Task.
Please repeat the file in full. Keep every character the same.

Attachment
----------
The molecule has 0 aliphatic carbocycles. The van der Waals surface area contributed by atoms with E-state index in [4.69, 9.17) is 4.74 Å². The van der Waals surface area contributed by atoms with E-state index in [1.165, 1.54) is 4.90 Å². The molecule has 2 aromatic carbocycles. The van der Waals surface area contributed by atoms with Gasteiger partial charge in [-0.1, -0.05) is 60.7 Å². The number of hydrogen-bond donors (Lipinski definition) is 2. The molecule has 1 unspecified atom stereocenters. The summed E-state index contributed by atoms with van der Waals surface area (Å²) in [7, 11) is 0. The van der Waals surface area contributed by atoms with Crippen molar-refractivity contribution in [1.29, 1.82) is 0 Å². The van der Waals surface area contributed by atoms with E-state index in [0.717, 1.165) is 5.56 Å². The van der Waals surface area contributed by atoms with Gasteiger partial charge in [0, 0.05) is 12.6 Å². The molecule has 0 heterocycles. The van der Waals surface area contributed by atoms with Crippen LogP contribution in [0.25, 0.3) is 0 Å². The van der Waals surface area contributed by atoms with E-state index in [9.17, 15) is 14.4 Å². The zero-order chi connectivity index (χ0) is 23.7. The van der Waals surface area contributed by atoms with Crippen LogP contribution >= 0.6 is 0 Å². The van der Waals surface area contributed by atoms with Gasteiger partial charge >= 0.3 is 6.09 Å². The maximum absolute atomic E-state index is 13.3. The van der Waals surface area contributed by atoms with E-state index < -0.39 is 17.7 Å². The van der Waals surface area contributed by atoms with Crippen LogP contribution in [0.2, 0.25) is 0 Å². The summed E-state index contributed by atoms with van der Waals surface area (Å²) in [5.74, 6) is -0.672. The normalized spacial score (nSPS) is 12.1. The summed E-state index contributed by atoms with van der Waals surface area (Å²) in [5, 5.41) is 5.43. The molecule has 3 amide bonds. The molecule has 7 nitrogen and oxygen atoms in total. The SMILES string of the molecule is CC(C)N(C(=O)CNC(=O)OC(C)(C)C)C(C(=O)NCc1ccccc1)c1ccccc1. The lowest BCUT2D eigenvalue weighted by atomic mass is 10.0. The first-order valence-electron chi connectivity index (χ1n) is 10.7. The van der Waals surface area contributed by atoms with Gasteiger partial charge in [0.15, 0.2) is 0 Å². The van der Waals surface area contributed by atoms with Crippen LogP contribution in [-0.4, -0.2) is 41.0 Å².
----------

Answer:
The molecule has 0 aliphatic carbocycles. The van der Waals surface area contributed by atoms with E-state index in [4.69, 9.17) is 4.74 Å². The van der Waals surface area contributed by atoms with E-state index in [1.165, 1.54) is 4.90 Å². The molecule has 2 aromatic carbocycles. The van der Waals surface area contributed by atoms with Gasteiger partial charge in [-0.1, -0.05) is 60.7 Å². The number of hydrogen-bond donors (Lipinski definition) is 2. The molecule has 1 unspecified atom stereocenters. The summed E-state index contributed by atoms with van der Waals surface area (Å²) in [7, 11) is 0. The van der Waals surface area contributed by atoms with Crippen molar-refractivity contribution in [1.29, 1.82) is 0 Å². The van der Waals surface area contributed by atoms with E-state index in [0.717, 1.165) is 5.56 Å². The van der Waals surface area contributed by atoms with Gasteiger partial charge in [0, 0.05) is 12.6 Å². The molecule has 0 heterocycles. The van der Waals surface area contributed by atoms with Crippen LogP contribution in [0.25, 0.3) is 0 Å². The van der Waals surface area contributed by atoms with E-state index in [9.17, 15) is 14.4 Å². The zero-order chi connectivity index (χ0) is 23.7. The van der Waals surface area contributed by atoms with Crippen LogP contribution >= 0.6 is 0 Å². The van der Waals surface area contributed by atoms with Gasteiger partial charge >= 0.3 is 6.09 Å². The maximum absolute atomic E-state index is 13.3. The van der Waals surface area contributed by atoms with E-state index < -0.39 is 17.7 Å². The van der Waals surface area contributed by atoms with Crippen LogP contribution in [0.2, 0.25) is 0 Å². The summed E-state index contributed by atoms with van der Waals surface area (Å²) in [5.74, 6) is -0.672. The normalized spacial score (nSPS) is 12.1. The summed E-state index contributed by atoms with van der Waals surface area (Å²) in [5, 5.41) is 5.43. The molecule has 3 amide bonds. The molecule has 7 nitrogen and oxygen atoms in total. The SMILES string of the molecule is CC(C)N(C(=O)CNC(=O)OC(C)(C)C)C(C(=O)NCc1ccccc1)c1ccccc1. The lowest BCUT2D eigenvalue weighted by atomic mass is 10.0. The first-order valence-electron chi connectivity index (χ1n) is 10.7. The van der Waals surface area contributed by atoms with Gasteiger partial charge in [0.15, 0.2) is 0 Å². The van der Waals surface area contributed by atoms with Crippen LogP contribution in [-0.4, -0.2) is 41.0 Å².